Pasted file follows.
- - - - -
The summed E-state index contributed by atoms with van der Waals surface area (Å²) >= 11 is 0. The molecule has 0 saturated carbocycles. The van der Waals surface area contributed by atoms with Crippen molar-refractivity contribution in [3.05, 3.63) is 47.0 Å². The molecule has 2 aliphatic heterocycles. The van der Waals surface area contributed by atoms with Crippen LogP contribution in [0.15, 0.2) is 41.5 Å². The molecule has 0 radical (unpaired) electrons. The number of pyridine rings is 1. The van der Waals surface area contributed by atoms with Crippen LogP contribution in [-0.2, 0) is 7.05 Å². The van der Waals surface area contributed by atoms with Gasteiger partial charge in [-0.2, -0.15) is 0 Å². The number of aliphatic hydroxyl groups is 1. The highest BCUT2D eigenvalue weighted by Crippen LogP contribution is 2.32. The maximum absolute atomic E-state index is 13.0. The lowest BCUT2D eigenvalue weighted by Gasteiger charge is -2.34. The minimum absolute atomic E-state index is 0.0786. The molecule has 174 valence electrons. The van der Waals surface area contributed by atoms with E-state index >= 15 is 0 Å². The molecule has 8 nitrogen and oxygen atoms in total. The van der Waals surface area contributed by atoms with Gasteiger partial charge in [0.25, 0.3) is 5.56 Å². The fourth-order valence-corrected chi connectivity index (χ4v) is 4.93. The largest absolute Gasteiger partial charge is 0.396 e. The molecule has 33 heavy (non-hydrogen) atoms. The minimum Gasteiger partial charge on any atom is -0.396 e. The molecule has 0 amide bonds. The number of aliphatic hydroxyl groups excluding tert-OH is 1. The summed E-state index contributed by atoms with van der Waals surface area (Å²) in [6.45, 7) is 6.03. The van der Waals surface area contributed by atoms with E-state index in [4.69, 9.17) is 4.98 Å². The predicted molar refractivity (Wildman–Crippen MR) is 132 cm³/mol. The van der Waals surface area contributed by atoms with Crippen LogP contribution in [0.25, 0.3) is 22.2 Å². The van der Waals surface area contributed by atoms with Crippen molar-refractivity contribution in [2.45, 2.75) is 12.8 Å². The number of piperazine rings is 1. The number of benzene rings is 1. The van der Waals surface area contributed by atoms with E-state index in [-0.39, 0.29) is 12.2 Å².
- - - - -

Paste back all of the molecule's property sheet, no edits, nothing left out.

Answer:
The summed E-state index contributed by atoms with van der Waals surface area (Å²) >= 11 is 0. The molecule has 0 saturated carbocycles. The van der Waals surface area contributed by atoms with Crippen molar-refractivity contribution in [3.05, 3.63) is 47.0 Å². The molecule has 2 aliphatic heterocycles. The van der Waals surface area contributed by atoms with Crippen LogP contribution in [0.15, 0.2) is 41.5 Å². The molecule has 0 radical (unpaired) electrons. The number of pyridine rings is 1. The van der Waals surface area contributed by atoms with Crippen LogP contribution in [-0.2, 0) is 7.05 Å². The van der Waals surface area contributed by atoms with Gasteiger partial charge in [-0.2, -0.15) is 0 Å². The number of aliphatic hydroxyl groups is 1. The highest BCUT2D eigenvalue weighted by Crippen LogP contribution is 2.32. The maximum absolute atomic E-state index is 13.0. The lowest BCUT2D eigenvalue weighted by Gasteiger charge is -2.34. The minimum absolute atomic E-state index is 0.0786. The molecule has 174 valence electrons. The van der Waals surface area contributed by atoms with E-state index >= 15 is 0 Å². The molecule has 8 nitrogen and oxygen atoms in total. The van der Waals surface area contributed by atoms with Gasteiger partial charge in [0.25, 0.3) is 5.56 Å². The fourth-order valence-corrected chi connectivity index (χ4v) is 4.93. The largest absolute Gasteiger partial charge is 0.396 e. The molecule has 33 heavy (non-hydrogen) atoms. The minimum Gasteiger partial charge on any atom is -0.396 e. The molecule has 0 amide bonds. The number of aliphatic hydroxyl groups excluding tert-OH is 1. The summed E-state index contributed by atoms with van der Waals surface area (Å²) in [6.45, 7) is 6.03. The van der Waals surface area contributed by atoms with E-state index in [4.69, 9.17) is 4.98 Å². The predicted molar refractivity (Wildman–Crippen MR) is 132 cm³/mol. The van der Waals surface area contributed by atoms with Crippen LogP contribution in [0.25, 0.3) is 22.2 Å². The van der Waals surface area contributed by atoms with Crippen molar-refractivity contribution in [2.45, 2.75) is 12.8 Å². The number of piperazine rings is 1. The number of benzene rings is 1. The van der Waals surface area contributed by atoms with E-state index in [-0.39, 0.29) is 12.2 Å².